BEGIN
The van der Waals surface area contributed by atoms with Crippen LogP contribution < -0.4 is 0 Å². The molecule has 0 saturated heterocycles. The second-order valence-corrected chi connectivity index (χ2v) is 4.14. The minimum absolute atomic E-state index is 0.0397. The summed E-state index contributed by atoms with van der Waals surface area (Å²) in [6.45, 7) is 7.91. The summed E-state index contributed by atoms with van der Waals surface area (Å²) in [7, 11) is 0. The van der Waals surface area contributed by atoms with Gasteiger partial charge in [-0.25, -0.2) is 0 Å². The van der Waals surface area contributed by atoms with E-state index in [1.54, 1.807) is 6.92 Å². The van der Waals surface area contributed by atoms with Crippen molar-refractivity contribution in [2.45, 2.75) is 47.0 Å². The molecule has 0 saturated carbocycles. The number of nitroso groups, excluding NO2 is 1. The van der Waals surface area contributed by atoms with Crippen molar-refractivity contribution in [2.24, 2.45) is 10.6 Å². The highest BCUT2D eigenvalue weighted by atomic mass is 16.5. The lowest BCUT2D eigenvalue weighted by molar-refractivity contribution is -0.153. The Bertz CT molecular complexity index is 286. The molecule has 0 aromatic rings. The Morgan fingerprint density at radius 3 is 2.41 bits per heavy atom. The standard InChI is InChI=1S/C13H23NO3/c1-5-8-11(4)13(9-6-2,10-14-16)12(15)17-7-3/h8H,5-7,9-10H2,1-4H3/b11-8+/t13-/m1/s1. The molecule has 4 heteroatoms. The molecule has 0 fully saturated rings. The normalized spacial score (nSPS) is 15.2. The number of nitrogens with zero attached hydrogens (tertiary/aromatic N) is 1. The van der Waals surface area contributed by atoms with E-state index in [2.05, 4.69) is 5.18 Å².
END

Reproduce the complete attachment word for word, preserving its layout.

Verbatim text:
The van der Waals surface area contributed by atoms with Crippen LogP contribution < -0.4 is 0 Å². The molecule has 0 saturated heterocycles. The second-order valence-corrected chi connectivity index (χ2v) is 4.14. The minimum absolute atomic E-state index is 0.0397. The summed E-state index contributed by atoms with van der Waals surface area (Å²) in [6.45, 7) is 7.91. The summed E-state index contributed by atoms with van der Waals surface area (Å²) in [7, 11) is 0. The van der Waals surface area contributed by atoms with Gasteiger partial charge in [-0.25, -0.2) is 0 Å². The van der Waals surface area contributed by atoms with E-state index in [1.54, 1.807) is 6.92 Å². The van der Waals surface area contributed by atoms with Crippen molar-refractivity contribution in [2.45, 2.75) is 47.0 Å². The molecule has 0 saturated carbocycles. The number of nitroso groups, excluding NO2 is 1. The van der Waals surface area contributed by atoms with Crippen molar-refractivity contribution in [2.24, 2.45) is 10.6 Å². The highest BCUT2D eigenvalue weighted by atomic mass is 16.5. The lowest BCUT2D eigenvalue weighted by molar-refractivity contribution is -0.153. The Bertz CT molecular complexity index is 286. The molecule has 0 aromatic rings. The Morgan fingerprint density at radius 3 is 2.41 bits per heavy atom. The standard InChI is InChI=1S/C13H23NO3/c1-5-8-11(4)13(9-6-2,10-14-16)12(15)17-7-3/h8H,5-7,9-10H2,1-4H3/b11-8+/t13-/m1/s1. The molecule has 4 heteroatoms. The molecule has 0 fully saturated rings. The normalized spacial score (nSPS) is 15.2. The number of nitrogens with zero attached hydrogens (tertiary/aromatic N) is 1. The van der Waals surface area contributed by atoms with E-state index in [2.05, 4.69) is 5.18 Å².